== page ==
Drowsiness at the wheel is one of those topics that is worth bringing up at regular intervals to maintain an awareness of just how dangerous it can be. Of course, this only happens to others, but those who have already experienced it all thought that, too, and not all of them got away with just scaring a kid with a near-miss. Some have paid with their lives for underestimating the risks involved, or else ruined the lives of other users who simply had the misfortune of being in the wrong place at the wrong time.
Drowsiness is an involuntary surrender to sleep and as such can be overwhelming. It isn't due to carelessness or a lack of concentration but occurs suddenly and without the driver realising it until moments later when they awaken with a start. It may only last a few seconds, but this is more than enough time for a disaster to happen, as many analyses of the phenomenon have shown. People who are well rested are not prone to drowsiness, but this fresh disposition disappears over the course of many hours spent at the wheel, especially when not interspersed with adequate breaks. This is when fatigue slowly sets in, without the driver noticing it, gradually reducing their driving capabilities and in particular their reflexes and peripheral vision. They become decreasingly aware of the complexity of the traffic around them, fail to notice that they are crossing safety lines or road boundary lines, are oblivious to signs indicating hazards, etc. and will soon drift into their first microsleep. Driving along a motorway at 130km/h, you’d be covering over 100m during a quick 3-second catnap, without having any control over the vehicle.
Drowsiness takes hold suddenly, but not unexpectedly! There are, in fact, various warning signs that will always appear before you fall asleep and convey a clear message, if you know how to read it. Some of these signs, observed in isolation, can easily go unnoticed, but put them all together and there’s no doubt about what’s happening. Repeated yawning, a need to change position in your seat, your head tipping forwards involuntarily, your mind drifting away and a tingling sensation in the eyes are all signs that you are about to doze off. If they are aware of the danger, many drivers try to counteract it using various methods that have been praised by colleagues as being effective, such as winding down the windows to let in large amounts of fresh air, turning on the radio, drinking coffee, or even, in the case of smokers, smoking a cigarette. But all of these are quick fixes with very limited effects lasting just a few minutes maximum. In reality, there is only one recognised cure that will eliminate the danger: sleep! You don’t need to sleep for hours; most of the time, a 30-45-minute nap gives the brain enough rest to be able to drive safely again.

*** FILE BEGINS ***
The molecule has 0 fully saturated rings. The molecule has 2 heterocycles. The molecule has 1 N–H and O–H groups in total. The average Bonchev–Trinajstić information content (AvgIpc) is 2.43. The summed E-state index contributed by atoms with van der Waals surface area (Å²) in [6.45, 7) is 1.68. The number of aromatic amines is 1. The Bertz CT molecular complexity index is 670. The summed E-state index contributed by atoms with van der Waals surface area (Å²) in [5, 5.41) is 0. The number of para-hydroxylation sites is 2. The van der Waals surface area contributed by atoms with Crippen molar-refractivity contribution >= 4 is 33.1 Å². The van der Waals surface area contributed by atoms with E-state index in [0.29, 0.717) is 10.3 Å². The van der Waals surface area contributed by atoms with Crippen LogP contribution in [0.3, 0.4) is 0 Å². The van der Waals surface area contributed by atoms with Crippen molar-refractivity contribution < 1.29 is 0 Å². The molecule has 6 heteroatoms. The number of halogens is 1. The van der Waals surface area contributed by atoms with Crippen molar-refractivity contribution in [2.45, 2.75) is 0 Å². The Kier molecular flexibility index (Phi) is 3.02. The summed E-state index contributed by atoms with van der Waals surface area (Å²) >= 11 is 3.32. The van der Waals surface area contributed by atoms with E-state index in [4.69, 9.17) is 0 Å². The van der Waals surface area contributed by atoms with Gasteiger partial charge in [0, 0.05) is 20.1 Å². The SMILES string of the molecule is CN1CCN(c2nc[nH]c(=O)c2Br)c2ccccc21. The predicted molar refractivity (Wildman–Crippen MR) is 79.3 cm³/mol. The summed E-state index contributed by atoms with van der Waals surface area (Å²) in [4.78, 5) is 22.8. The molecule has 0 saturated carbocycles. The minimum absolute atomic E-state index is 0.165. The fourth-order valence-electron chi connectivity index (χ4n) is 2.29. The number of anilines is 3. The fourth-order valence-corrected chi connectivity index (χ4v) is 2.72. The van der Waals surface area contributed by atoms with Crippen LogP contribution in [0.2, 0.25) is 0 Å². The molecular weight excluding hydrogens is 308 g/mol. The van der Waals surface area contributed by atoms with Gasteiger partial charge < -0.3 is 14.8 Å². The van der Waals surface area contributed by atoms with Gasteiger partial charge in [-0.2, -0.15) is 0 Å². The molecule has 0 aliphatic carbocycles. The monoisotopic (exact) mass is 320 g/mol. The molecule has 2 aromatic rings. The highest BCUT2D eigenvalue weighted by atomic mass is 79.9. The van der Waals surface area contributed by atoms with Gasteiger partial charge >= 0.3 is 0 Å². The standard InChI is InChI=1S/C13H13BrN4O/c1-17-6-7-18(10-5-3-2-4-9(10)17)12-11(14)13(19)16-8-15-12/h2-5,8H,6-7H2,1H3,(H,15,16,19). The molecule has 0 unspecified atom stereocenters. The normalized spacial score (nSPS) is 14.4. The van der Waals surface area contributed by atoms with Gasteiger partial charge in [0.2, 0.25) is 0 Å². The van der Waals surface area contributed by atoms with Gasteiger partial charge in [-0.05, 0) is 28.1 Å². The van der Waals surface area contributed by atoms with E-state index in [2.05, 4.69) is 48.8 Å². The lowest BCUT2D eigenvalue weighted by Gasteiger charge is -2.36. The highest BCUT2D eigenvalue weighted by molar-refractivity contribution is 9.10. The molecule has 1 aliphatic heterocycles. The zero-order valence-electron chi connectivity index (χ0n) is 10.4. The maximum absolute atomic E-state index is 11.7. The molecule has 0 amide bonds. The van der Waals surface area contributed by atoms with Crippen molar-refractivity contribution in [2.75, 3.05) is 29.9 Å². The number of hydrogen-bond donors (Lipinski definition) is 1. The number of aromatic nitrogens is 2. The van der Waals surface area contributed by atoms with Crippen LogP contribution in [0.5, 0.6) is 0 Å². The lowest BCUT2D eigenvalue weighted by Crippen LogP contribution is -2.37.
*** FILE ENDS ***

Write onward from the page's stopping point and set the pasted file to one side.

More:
That said, if you’ve still a long way to go before reaching your destination, there is nothing to prevent you from stopping and taking another such break later on. Of course, if you’re driving along a motorway, you won’t pull onto the hard shoulder but will instead find the nearest rest area or, failing that, leave the motorway.